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Whit Sheppard ’83 Speaks Out

This summer in The Boston Globe, Deerfield graduate Whit Sheppard ’83 wrote about his story of sexual abuse by former DA faculty member Peter Hindle. Sheppard recently agreed to speak with The Scroll.

Since the announcement of the abuse, Head of School Dr. Margarita Curtis has approached the issue with transparency, keeping students informed as well as using the incident as a learning opportunity. “We have adopted a new code of conduct,” Dr. Curtis said, “that requires employees to conduct themselves at all times with the highest standard of ethics and integrity and with the best interests of the students and the school in mind. The code explicitly forbids any romantic or sexual contact between adults and students.”

Responding to these actions, Sheppard said, “I have been heartened to date by several aspects of Deerfield’s institutional response to the allegations I re-raised in June 2012 and by the school’s attempts to remain transparent throughout the process.” He continued, “My hope is that this straight-on approach will continue moving forward.”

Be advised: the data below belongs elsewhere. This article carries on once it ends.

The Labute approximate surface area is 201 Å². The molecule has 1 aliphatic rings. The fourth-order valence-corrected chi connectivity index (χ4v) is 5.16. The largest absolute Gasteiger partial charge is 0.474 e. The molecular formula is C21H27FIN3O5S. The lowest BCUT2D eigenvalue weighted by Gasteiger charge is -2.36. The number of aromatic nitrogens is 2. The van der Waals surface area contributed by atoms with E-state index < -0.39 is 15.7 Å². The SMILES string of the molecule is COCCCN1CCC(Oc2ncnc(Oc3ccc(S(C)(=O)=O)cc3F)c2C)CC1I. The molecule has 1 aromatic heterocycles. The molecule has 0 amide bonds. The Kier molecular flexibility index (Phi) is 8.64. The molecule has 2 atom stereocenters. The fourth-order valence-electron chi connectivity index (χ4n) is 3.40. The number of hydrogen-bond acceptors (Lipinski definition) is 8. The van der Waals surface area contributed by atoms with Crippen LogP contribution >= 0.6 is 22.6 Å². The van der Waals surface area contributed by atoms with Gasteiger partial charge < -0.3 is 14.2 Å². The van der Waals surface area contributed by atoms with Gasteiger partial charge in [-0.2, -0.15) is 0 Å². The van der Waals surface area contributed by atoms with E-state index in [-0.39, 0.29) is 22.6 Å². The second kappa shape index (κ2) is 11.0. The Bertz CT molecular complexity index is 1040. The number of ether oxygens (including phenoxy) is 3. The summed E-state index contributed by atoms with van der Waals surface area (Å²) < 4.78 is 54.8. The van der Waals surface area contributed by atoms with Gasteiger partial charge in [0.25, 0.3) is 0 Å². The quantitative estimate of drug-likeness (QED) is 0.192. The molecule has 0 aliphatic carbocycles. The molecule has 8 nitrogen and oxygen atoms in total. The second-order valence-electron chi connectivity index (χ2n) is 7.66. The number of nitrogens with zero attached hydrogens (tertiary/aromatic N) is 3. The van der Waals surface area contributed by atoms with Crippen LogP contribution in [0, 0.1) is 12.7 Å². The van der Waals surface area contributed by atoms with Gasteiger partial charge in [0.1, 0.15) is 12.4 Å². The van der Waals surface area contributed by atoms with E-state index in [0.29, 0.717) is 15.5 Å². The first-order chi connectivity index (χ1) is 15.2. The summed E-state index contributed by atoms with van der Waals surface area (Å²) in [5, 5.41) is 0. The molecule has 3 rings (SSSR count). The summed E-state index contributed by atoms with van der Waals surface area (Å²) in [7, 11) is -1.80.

In addition to showing the need for clear boundaries in student-faculty relations, Sheppard hopes his story will have an impact on anyone who has ever been subjected to sexual abuse. His choice to reveal himself was intended to empower other victims to finally speak out against such injustice.

“My story is really a proxy for other Deerfield boys who were also subjected to sexual advances from Peter Hindle during their time at the school,” Sheppard said. “These things do not happen in a vacuum and typically result in widespread abuse and victims. I chose to speak up and to attach my identity to my story in hopes of helping heal old wounds for myself and potentially for others as well.”

Sheppard’s piece in The Boston Globe brought the issue of sexual abuse between teacher and student to the forefront, attracting nationwide attention. The story has sparked numerous responses from inside and outside of the Deerfield community.

“The alumni responses have been universally supportive and kind,” Sheppard said about feedback. “I have heard from former faculty, classmates and alumni I’ve never met, and they’ve all had very nice things to say. Their support has meant a lot to me and reminded me that the world, and our alma mater as well, is full of good people who care.”

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